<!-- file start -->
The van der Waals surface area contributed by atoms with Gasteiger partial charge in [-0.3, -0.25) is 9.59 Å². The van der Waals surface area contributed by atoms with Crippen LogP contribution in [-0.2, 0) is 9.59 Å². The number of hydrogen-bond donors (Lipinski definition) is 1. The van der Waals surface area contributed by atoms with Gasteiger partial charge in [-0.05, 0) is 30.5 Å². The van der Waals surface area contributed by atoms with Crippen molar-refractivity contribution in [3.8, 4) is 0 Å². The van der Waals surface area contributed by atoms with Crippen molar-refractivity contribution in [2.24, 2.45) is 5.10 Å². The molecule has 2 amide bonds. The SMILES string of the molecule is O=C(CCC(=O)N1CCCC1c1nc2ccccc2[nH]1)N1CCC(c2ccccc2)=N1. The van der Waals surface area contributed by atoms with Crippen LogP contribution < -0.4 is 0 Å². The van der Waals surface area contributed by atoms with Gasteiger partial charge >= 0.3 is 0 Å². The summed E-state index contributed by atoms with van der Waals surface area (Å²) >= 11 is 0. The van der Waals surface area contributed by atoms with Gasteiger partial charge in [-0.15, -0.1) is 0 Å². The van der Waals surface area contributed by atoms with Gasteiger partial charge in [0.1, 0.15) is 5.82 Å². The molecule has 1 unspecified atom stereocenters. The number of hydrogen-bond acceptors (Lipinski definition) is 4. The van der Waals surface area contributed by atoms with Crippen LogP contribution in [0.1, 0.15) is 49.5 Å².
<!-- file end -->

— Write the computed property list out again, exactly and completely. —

The van der Waals surface area contributed by atoms with Gasteiger partial charge in [-0.3, -0.25) is 9.59 Å². The van der Waals surface area contributed by atoms with Crippen LogP contribution in [-0.2, 0) is 9.59 Å². The number of hydrogen-bond donors (Lipinski definition) is 1. The van der Waals surface area contributed by atoms with Gasteiger partial charge in [-0.05, 0) is 30.5 Å². The van der Waals surface area contributed by atoms with Crippen molar-refractivity contribution in [3.8, 4) is 0 Å². The van der Waals surface area contributed by atoms with Crippen molar-refractivity contribution in [2.24, 2.45) is 5.10 Å². The molecule has 2 amide bonds. The SMILES string of the molecule is O=C(CCC(=O)N1CCCC1c1nc2ccccc2[nH]1)N1CCC(c2ccccc2)=N1. The van der Waals surface area contributed by atoms with Crippen LogP contribution < -0.4 is 0 Å². The van der Waals surface area contributed by atoms with Gasteiger partial charge >= 0.3 is 0 Å². The summed E-state index contributed by atoms with van der Waals surface area (Å²) >= 11 is 0. The van der Waals surface area contributed by atoms with Gasteiger partial charge in [-0.15, -0.1) is 0 Å². The van der Waals surface area contributed by atoms with Gasteiger partial charge in [0.1, 0.15) is 5.82 Å². The molecule has 1 unspecified atom stereocenters. The number of hydrogen-bond acceptors (Lipinski definition) is 4. The van der Waals surface area contributed by atoms with Crippen LogP contribution in [0.1, 0.15) is 49.5 Å².